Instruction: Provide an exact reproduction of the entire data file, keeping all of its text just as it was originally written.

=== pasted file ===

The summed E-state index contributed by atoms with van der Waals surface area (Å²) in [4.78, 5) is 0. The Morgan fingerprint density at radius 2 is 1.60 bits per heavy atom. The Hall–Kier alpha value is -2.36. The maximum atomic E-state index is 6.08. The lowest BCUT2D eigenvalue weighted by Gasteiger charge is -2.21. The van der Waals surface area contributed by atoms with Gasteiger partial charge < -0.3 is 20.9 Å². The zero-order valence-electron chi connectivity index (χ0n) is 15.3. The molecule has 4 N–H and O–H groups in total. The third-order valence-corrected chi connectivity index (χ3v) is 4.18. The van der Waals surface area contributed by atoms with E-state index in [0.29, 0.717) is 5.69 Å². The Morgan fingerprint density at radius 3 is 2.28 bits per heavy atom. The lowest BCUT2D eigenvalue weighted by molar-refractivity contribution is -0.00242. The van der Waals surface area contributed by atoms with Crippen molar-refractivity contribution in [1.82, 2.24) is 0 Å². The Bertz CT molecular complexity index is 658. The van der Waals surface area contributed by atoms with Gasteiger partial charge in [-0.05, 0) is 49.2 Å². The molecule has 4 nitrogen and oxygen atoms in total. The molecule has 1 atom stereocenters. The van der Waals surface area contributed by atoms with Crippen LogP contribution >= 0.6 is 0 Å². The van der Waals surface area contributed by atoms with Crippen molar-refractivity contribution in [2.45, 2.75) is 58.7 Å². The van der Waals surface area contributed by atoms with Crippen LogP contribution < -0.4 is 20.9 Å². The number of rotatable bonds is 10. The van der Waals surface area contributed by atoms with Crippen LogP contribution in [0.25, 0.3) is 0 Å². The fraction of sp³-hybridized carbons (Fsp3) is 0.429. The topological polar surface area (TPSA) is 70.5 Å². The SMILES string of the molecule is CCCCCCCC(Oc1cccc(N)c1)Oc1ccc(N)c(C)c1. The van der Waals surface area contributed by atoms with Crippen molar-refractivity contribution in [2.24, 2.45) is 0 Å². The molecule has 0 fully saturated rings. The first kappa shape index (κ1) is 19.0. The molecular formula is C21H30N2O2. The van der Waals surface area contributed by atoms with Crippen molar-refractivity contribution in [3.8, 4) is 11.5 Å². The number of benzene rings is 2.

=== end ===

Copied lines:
The summed E-state index contributed by atoms with van der Waals surface area (Å²) in [4.78, 5) is 0. The Morgan fingerprint density at radius 2 is 1.60 bits per heavy atom. The Hall–Kier alpha value is -2.36. The maximum atomic E-state index is 6.08. The lowest BCUT2D eigenvalue weighted by Gasteiger charge is -2.21. The van der Waals surface area contributed by atoms with Gasteiger partial charge < -0.3 is 20.9 Å². The zero-order valence-electron chi connectivity index (χ0n) is 15.3. The molecule has 4 N–H and O–H groups in total. The third-order valence-corrected chi connectivity index (χ3v) is 4.18. The van der Waals surface area contributed by atoms with E-state index in [0.29, 0.717) is 5.69 Å². The Morgan fingerprint density at radius 3 is 2.28 bits per heavy atom. The lowest BCUT2D eigenvalue weighted by molar-refractivity contribution is -0.00242. The van der Waals surface area contributed by atoms with Crippen molar-refractivity contribution in [1.82, 2.24) is 0 Å². The Bertz CT molecular complexity index is 658. The van der Waals surface area contributed by atoms with Gasteiger partial charge in [-0.05, 0) is 49.2 Å². The molecule has 4 nitrogen and oxygen atoms in total. The molecule has 1 atom stereocenters. The van der Waals surface area contributed by atoms with Crippen LogP contribution >= 0.6 is 0 Å². The van der Waals surface area contributed by atoms with Crippen molar-refractivity contribution in [2.45, 2.75) is 58.7 Å². The van der Waals surface area contributed by atoms with Crippen LogP contribution < -0.4 is 20.9 Å². The number of rotatable bonds is 10. The van der Waals surface area contributed by atoms with Crippen LogP contribution in [0.25, 0.3) is 0 Å². The fraction of sp³-hybridized carbons (Fsp3) is 0.429. The topological polar surface area (TPSA) is 70.5 Å². The SMILES string of the molecule is CCCCCCCC(Oc1cccc(N)c1)Oc1ccc(N)c(C)c1. The van der Waals surface area contributed by atoms with Crippen molar-refractivity contribution in [2.24, 2.45) is 0 Å². The molecule has 0 fully saturated rings. The first kappa shape index (κ1) is 19.0. The molecular formula is C21H30N2O2. The van der Waals surface area contributed by atoms with Crippen molar-refractivity contribution in [3.8, 4) is 11.5 Å². The number of benzene rings is 2.